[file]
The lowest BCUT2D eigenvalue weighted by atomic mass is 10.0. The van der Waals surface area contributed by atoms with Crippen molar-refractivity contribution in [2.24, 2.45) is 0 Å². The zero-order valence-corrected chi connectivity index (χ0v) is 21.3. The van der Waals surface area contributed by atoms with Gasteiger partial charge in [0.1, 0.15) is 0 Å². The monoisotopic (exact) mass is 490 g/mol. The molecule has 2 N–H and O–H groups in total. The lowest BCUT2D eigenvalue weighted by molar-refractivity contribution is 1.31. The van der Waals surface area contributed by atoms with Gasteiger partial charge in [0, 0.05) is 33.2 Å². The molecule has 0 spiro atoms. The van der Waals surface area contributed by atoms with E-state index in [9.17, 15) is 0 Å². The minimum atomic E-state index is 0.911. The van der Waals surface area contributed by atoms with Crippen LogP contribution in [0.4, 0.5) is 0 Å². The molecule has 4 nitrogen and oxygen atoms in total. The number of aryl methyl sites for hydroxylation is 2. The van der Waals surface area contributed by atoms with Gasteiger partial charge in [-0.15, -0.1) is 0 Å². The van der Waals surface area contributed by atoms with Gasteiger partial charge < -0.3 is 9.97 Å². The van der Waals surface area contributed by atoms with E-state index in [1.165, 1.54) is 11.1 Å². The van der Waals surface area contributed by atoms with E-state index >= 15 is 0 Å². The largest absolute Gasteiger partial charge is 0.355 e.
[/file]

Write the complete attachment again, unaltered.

The lowest BCUT2D eigenvalue weighted by atomic mass is 10.0. The van der Waals surface area contributed by atoms with Crippen molar-refractivity contribution in [2.24, 2.45) is 0 Å². The zero-order valence-corrected chi connectivity index (χ0v) is 21.3. The van der Waals surface area contributed by atoms with Gasteiger partial charge in [0.1, 0.15) is 0 Å². The monoisotopic (exact) mass is 490 g/mol. The molecule has 2 N–H and O–H groups in total. The lowest BCUT2D eigenvalue weighted by molar-refractivity contribution is 1.31. The van der Waals surface area contributed by atoms with Gasteiger partial charge in [0, 0.05) is 33.2 Å². The molecule has 0 spiro atoms. The van der Waals surface area contributed by atoms with E-state index in [9.17, 15) is 0 Å². The minimum atomic E-state index is 0.911. The van der Waals surface area contributed by atoms with Crippen LogP contribution in [0.4, 0.5) is 0 Å². The molecule has 4 nitrogen and oxygen atoms in total. The number of aryl methyl sites for hydroxylation is 2. The van der Waals surface area contributed by atoms with Gasteiger partial charge in [-0.15, -0.1) is 0 Å². The van der Waals surface area contributed by atoms with Gasteiger partial charge < -0.3 is 9.97 Å². The van der Waals surface area contributed by atoms with E-state index in [1.165, 1.54) is 11.1 Å². The van der Waals surface area contributed by atoms with E-state index >= 15 is 0 Å². The largest absolute Gasteiger partial charge is 0.355 e.